India’s deepening agricultural crisis has led to many farmers giving up on farming. India is the powerhouse of agricultural production worldwide, being the leading producer of spices, pulses and milk. Other than that, India has the largest area that is used in the cultivation of crops like cotton, wheat and rice.
Indian agriculture held almost 75% share in India's GDP, which has gone down at a considerable rate of 14%. However, farming is the ultimate source of livelihood for almost 50% of the population and the industry has a vast impact on every citizen of the country.
There have been many challenges that the agricultural industry has faced over the years, here’s shedding light on a few:
Land Ownership :
Large chunks of agricultural lands in India are owned by handful of rich farmers, leaving the poor farmers with very little to no land to carry out their farming activities. Total cultivable land belonging to the rich farmers account for as much as 35 p.c. On the other hand, small farmers together own as little as 14 p.c. of the cultivable lands.
Land Tenure :
The land tenure system is also pretty deranged in India, with landlords not giving any security to tenants and evicting them on the basis of right about any supposed ground.
The production technique :
The production technique has also become very out modish in India. The farmers still use the age-old method of cow-ploughing for large scale production of crops.
Excessive pressure on Land :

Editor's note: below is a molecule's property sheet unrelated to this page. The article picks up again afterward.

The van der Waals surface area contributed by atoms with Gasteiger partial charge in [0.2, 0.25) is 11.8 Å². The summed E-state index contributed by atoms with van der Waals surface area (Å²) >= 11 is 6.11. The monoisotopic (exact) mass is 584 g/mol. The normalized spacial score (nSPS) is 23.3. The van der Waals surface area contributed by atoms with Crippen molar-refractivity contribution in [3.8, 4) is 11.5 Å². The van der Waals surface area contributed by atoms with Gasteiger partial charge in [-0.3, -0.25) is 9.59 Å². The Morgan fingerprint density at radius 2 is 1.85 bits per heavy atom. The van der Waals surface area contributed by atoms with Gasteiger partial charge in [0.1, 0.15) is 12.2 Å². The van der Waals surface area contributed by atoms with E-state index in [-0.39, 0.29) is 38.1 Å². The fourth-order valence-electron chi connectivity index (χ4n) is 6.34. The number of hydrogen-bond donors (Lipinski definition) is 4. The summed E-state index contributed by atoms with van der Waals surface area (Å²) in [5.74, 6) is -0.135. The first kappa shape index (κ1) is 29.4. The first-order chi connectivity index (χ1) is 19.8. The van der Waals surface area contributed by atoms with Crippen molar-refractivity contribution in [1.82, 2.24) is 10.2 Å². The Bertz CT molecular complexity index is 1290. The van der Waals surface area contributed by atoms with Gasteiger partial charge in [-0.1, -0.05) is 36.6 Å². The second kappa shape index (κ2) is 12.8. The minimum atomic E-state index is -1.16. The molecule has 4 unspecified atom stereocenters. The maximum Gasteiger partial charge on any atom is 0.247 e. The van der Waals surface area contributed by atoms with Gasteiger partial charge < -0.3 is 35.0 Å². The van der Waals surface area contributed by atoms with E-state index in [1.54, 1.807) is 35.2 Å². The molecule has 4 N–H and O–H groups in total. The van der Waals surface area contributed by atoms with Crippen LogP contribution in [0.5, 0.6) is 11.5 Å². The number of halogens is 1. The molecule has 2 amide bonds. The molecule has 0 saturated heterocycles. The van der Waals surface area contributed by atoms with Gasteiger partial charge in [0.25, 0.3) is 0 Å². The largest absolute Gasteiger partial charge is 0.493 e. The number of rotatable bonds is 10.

Another major problem that makes Indian farmers suffer is the pressure on the land as opposed to the availability of land, which is excessively high.
Water crises :
Due to population growth, India has witnessed massive water scarcity, having a huge impact on the country's available water sources. Large sums of money are needed in order to dig up wells for irrigation, which is something not many farmers can afford, hence leading to many farmer deaths.
Availability of seeds :
Every year, Indian farmers face an increasing problem with the access to seeds. Problems with seed availability is a deep-rooted problem with seed prices increasing on a yearly basis.
Lack of storage facilities and maintenance :
Lack of maintenance in crop storage leads to a degradation of the quality of the produce. This leads to a massive amount of wastage and low-income returns. It is estimated that 93% of the produce gets wasted due to improper maintenance.
How Will Hemp Benefit the Situation?
- Smaller crop cycle
- High global demand
- Doesn't need herbicides or pesticides
- Naturally resistant to most pests
- Recycling/end use efficiency
- Hemp paper can be recycled 7 to 8 times
- Requires less water
- Negative carbon footprint
- Profitable and with 25000 uses
- Sustainable crop